A case report is presented of a patient with an anterosuperior osteophytic bone bridge of the sacroiliac joint causing lumbar back pain. After prolonged physiotherapy, the bone bridge was excised, with complete resolution of the symptoms. Excision should only be considered in cases of symptomatic sacroiliac joint pain that does not respond to rehabilitation programmes and conservative treatment.
- CT, computed tomography
- SI, sacroiliac
- lumbar back pain
- sacroiliac joint
- bony bridge
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A 33 year old man presented with a three month history of worsening lumbar back pain while performing leg press exercises in the gymnasium. He continued to train for the next two weeks but the pain deteriorated, with radiation to the left buttock, posterolateral thigh, and calf. Symptoms were aggravated by running and prolonged sitting and standing.
Abnormal findings on examination were: reproduction of gluteal, posterolateral thigh and calf pain on sciatic nerve stretching; lumbar back pain on loading the lumbar facet joints to the left (by hyperextension and rotation to the left); pain on palpation of the left gluteal region.
The clinical diagnosis made was left lower lumbar facet joint osteoarthritis with increased gluteal muscular tightness and sciatic nerve irritability. He was initially treated with physiotherapy, concentrating on core stability exercises and gluteal muscle releases.
Investigations included a radiograph of the lumbosacral area, showing mild facet joint osteoarthritis, and a magnetic resonance imaging scan, showing no abnormal disc or nerve root pathology. Computed tomography (CT) scanning of the lumbosacral region revealed a large bridging osteophyte across the anterosuperior aspect of the left sacroiliac (SI) joint (fig 1). This was initially thought not to be contributing to his symptoms.
After six weeks of physiotherapy, pain localised to the left lumbar 4,5 (L4,5) facet joint and left SI joint. CT guided cortisone injection into the left L4,5 facet joint produced some relief of symptoms although SI joint symptoms remained.
During two years of physiotherapy, the pain became localised to the left SI joint region, with a large component of the lumbar pain considerably improved. A bone scan was performed which showed increased uptake in the left L4,5 facet joint and left SI joint regions. It was felt that the remaining symptoms were from the bridging osteophyte of the left SI joint. Corticosteroid injections into the anterosuperior SI joint were considered too difficult because of the risk of damage to intra-abdominal contents, and he was subsequently referred for an excision of the bony bridge.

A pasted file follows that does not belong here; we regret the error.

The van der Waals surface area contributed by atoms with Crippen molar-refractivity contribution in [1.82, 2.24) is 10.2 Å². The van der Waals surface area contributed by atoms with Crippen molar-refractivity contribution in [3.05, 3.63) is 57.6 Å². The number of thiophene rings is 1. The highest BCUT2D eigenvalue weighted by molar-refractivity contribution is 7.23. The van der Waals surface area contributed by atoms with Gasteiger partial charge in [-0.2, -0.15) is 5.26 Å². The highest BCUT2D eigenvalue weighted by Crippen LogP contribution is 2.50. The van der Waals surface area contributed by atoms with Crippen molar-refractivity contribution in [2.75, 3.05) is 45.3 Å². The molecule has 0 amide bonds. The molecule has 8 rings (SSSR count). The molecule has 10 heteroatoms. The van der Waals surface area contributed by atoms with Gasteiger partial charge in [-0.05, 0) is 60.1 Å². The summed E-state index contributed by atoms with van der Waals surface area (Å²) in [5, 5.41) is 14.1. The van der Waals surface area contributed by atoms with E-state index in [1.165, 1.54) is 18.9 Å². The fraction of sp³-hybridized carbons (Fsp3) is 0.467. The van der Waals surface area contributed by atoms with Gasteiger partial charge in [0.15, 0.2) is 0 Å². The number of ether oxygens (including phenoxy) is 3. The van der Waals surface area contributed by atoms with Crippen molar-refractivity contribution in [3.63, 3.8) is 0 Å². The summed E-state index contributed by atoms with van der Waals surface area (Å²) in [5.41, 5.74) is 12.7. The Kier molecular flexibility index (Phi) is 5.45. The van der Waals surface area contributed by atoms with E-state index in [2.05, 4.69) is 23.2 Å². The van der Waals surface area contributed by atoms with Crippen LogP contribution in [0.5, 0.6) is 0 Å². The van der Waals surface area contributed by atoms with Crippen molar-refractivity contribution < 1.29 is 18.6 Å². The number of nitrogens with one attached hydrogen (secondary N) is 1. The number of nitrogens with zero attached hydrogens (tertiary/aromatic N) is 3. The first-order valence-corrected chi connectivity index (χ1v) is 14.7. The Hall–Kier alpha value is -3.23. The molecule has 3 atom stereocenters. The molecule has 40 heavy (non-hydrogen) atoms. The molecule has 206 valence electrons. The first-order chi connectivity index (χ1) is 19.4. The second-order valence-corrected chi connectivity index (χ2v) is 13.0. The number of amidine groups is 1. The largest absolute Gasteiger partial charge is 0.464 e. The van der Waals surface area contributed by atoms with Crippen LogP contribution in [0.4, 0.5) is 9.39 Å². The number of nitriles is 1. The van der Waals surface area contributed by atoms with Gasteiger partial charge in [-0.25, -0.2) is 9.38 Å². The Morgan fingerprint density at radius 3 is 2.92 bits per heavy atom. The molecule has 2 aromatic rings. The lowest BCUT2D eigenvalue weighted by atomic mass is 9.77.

The pelvis was entered through a subperiosteal dissection based over the posterior iliac crest. The SI joint was identified and the bridging osteophyte was visualised. No movement of the SI joint was noted. The bridging osteophyte was excised using a high speed burr and the SI joint was subsequently noted to have micro-movement.
The pain had improved dramatically within 24 hours of the operation. A postoperative CT scan showed complete excision of the bony bridge (fig 2). After nine months, the patient was largely symptom free with only mild low back pain from the L4,5 facet joint osteoarthritis.
Shibata et al1 investigated the natural history of aging on the SI joint. Their study showed that joint degeneration begins in the 20s and tends to progress with age. Osteophytes were found on the anterior surface of the sacrum. Osteophytes of the SI joint are common. In the cadaveric study by Vogler et al2 the incidence was 17% at age 30 reaching 60% at age 60. They are more common in men than women, and, when present unilaterally, there is a predilection for the right side. Male joints are built for strength; the osteophytes are situated at the superior part of the SI joint, which is the line of weight transmission from the axial skeleton to the lower limb. Female joints are more mobile to facilitate parturition. The stress produced by this mobility is concentrated at the inferior aspect of the SI joint, explaining the presence of osteophytes in this region.3
Kumar et al4 described four cases of sciatica due to osteophytes impinging on the sciatic nerve. These osteophytes were found at the inferior border of the SI joint encroaching within the greater sciatic notch. Surgery was performed in two of the four cases producing resolution of the symptoms.
Plain films of the SI joint have traditionally been the screening procedure of choice for SI joint disease.2 The anatomical complexity of the joint makes visualising all parts of the undulating joint space difficult. In patients with a suspicious clinical history, but negative radiographic findings, CT scanning with fine cuts shows the SI joint more clearly.2
The case report presented describes an anterosuperior border bridging osteophyte of the SI joint causing SI joint pain. The case illustrates the value of correlating clinical findings of SI joint pathology with CT scanning of the SI joint. Excision of the bone bridge is a relatively straight forward surgical procedure, and this case is the first such case described. Excision should only be considered in cases of symptomatic SI joint pain not responding to rehabilitation programmes and conservative treatment.
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